"Deep in the Amazon Forest, the skilled locals of the Brazilian Reserva Extrativista Riozinho do Anfrísio expertly harvest copaiba resin. They extract the woody, green and spicy oil without harming the plants’ growth, using a process known as ‘drilling’. Firmenich maintains long-term partnerships with these communities to positively impact their lives. Buying from them directly, Firmenich ensures that they receive a fair income while protecting the rainforest."
"The Courtauld Gallery’s new exhibition of Bruegel is certainly lenten fare. It has no cakes or ale. Instead it revels – literally – in the dark side of this well-loved artist, bringing together three 'grisaille' paintings by Bruegel, small pictures in black and white whose restricted palette suits their sombre themes."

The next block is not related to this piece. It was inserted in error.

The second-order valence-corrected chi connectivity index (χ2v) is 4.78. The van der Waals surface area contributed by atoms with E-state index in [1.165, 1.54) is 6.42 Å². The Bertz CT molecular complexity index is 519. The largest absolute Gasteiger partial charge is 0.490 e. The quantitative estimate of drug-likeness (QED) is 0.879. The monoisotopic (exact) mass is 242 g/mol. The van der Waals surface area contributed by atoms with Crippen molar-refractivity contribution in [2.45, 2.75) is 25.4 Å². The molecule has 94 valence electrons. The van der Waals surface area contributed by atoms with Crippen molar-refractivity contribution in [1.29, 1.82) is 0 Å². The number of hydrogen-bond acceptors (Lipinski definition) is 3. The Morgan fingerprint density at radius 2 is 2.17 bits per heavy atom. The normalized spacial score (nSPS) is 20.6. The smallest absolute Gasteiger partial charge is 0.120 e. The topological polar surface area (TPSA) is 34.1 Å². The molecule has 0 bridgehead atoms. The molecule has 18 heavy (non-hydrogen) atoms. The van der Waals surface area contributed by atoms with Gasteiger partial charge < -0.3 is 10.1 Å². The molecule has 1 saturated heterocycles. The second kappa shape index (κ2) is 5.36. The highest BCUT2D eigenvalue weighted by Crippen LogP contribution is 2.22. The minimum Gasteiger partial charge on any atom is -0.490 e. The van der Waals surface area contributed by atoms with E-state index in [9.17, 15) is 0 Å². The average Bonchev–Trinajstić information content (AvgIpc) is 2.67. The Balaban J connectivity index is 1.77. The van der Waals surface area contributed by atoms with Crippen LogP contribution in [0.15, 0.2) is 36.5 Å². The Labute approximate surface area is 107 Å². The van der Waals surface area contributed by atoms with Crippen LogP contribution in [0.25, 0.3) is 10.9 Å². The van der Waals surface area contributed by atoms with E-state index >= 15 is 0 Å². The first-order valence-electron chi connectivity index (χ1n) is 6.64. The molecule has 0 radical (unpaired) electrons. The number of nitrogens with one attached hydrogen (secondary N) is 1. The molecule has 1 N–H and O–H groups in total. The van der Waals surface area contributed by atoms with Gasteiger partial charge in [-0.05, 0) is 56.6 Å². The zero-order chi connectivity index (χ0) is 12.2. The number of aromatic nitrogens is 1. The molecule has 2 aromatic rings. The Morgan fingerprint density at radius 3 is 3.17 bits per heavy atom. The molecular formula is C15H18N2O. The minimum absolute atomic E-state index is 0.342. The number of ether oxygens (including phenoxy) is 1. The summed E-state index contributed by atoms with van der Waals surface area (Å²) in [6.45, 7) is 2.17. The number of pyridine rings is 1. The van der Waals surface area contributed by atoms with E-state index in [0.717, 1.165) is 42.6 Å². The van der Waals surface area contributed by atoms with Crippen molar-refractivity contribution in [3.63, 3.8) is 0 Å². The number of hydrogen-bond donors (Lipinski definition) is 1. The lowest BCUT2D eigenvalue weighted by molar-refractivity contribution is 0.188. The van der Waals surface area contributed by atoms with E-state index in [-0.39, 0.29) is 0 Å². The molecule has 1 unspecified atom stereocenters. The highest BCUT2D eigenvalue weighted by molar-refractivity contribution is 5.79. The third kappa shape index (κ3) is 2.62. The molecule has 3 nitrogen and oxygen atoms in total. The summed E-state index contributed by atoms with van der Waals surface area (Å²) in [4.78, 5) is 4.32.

Sci-fi short, Larissa Sansour and Søren Lind, 2015
"In the Future They Ate From the Finest Porcelain resides in the cross-section between sci-fi, archaeology and politics. Combining live motion and CGI, the film explores the role of myth for history, fact and national identity. A narrative resistance group makes underground deposits of elaborate porcelain – suggested to belong to an entirely fictional civilisation. Their aim is to influence history and support future claims to their vanishing lands. Once unearthed, this tableware will prove the existence of this counterfeit people. By implementing a myth of their own and planting the evidence to substantiate it, the group completes a historical intervention – de facto creating a nation."